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We propose a branch flow model for the analysis and optimization of mesh as well as radial networks. The model leads to a new approach to solving optimal power flow (OPF) that consists of two relaxation steps. The first step eliminates the voltage and current angles and the second step approximates the resulting problem by a conic program that can be solved efficiently. For radial networks, we prove that both relaxation steps are always exact, provided there are no upper bounds on loads. For mesh networks, the conic relaxation is always exact but the angle relaxation may not be exact, and we provide a simple way to determine if a relaxed solution is globally optimal. We propose convexification of mesh networks using phase shifters so that OPF for the convexified network can always be solved efficiently for an optimal solution. We prove that convexification requires phase shifters only outside a spanning tree of the network and their placement depends only on network topology, not on power flows, generation, loads, or operating constraints. Part I introduces our branch flow model, explains the two relaxation steps, and proves the conditions for exact relaxation. Part II describes convexification of mesh networks, and presents simulation results.
Power grid vulnerability to geographically correlated failures  analysis and control implications
, 2011
"... We consider power line outages in the transmission system of the power grid, and specifically those caused by a natural disaster or a large scale physical attack. In the transmission system, an outage of a line may lead to overload on other lines, thereby eventually leading to their outage. While s ..."
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Cited by 14 (5 self)
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We consider power line outages in the transmission system of the power grid, and specifically those caused by a natural disaster or a large scale physical attack. In the transmission system, an outage of a line may lead to overload on other lines, thereby eventually leading to their outage. While such cascading failures have been studied before, our focus is on cascading failures that follow an outage of several lines in the same geographical area. We provide an analytical model of such failures, investigate the model’s properties, and show that it differs from other models used to analyze cascades in the power grid (e.g., epidemic/percolationbased models). We then show how to identify the most vulnerable locations in the grid and perform extensive numerical experiments with real grid data to investigate the various effects of geographically correlated outages and the resulting cascades. These results allow us to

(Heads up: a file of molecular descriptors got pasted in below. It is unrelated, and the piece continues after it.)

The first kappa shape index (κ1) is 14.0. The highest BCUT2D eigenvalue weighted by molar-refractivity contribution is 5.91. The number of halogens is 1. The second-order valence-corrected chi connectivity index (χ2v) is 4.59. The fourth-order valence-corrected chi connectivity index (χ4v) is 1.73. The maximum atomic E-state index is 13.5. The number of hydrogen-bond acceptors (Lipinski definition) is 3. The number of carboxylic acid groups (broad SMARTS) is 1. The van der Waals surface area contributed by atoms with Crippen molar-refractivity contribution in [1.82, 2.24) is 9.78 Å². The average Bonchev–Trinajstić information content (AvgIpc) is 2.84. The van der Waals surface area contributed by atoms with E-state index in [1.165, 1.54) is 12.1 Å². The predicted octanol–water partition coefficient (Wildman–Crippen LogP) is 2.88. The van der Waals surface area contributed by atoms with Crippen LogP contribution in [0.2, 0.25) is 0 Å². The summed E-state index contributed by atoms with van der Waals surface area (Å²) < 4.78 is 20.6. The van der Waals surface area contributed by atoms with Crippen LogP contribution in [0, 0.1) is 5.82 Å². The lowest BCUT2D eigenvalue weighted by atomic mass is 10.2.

Convex Relaxation of Optimal Power Flow  Part I: Formulations and Equivalence
, 2014
"... This tutorial summarizes recent advances in the convex relaxation of the optimal power flow (OPF) problem, focusing on structural properties rather than algorithms. Part I presents two power flow models, formulates OPF and their relaxations in each model, and proves equivalence relations among them. ..."
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Cited by 12 (0 self)
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This tutorial summarizes recent advances in the convex relaxation of the optimal power flow (OPF) problem, focusing on structural properties rather than algorithms. Part I presents two power flow models, formulates OPF and their relaxations in each model, and proves equivalence relations among them. Part II presents sufficient conditions under which the convex relaxations are exact.
Exact convex relaxation for optimal power flow in tree networks
, 2012
"... Abstract — The optimal power flow problem is nonconvex, and a convex relaxation has been proposed to solve it. We prove that the relaxation is exact, if there are no upper bounds on the voltage, and any one of some conditions holds. One of these conditions requires that there is no reverse real powe ..."
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Cited by 11 (4 self)
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Abstract — The optimal power flow problem is nonconvex, and a convex relaxation has been proposed to solve it. We prove that the relaxation is exact, if there are no upper bounds on the voltage, and any one of some conditions holds. One of these conditions requires that there is no reverse real power flow, and that the resistance to reactance ratio is nondecreasing as transmission lines spread out from the substation to the branch buses. This condition is likely to hold if there are no distributed generators. Besides, avoiding reverse real power flow can be used as rule of thumb for placing distributed generators. I.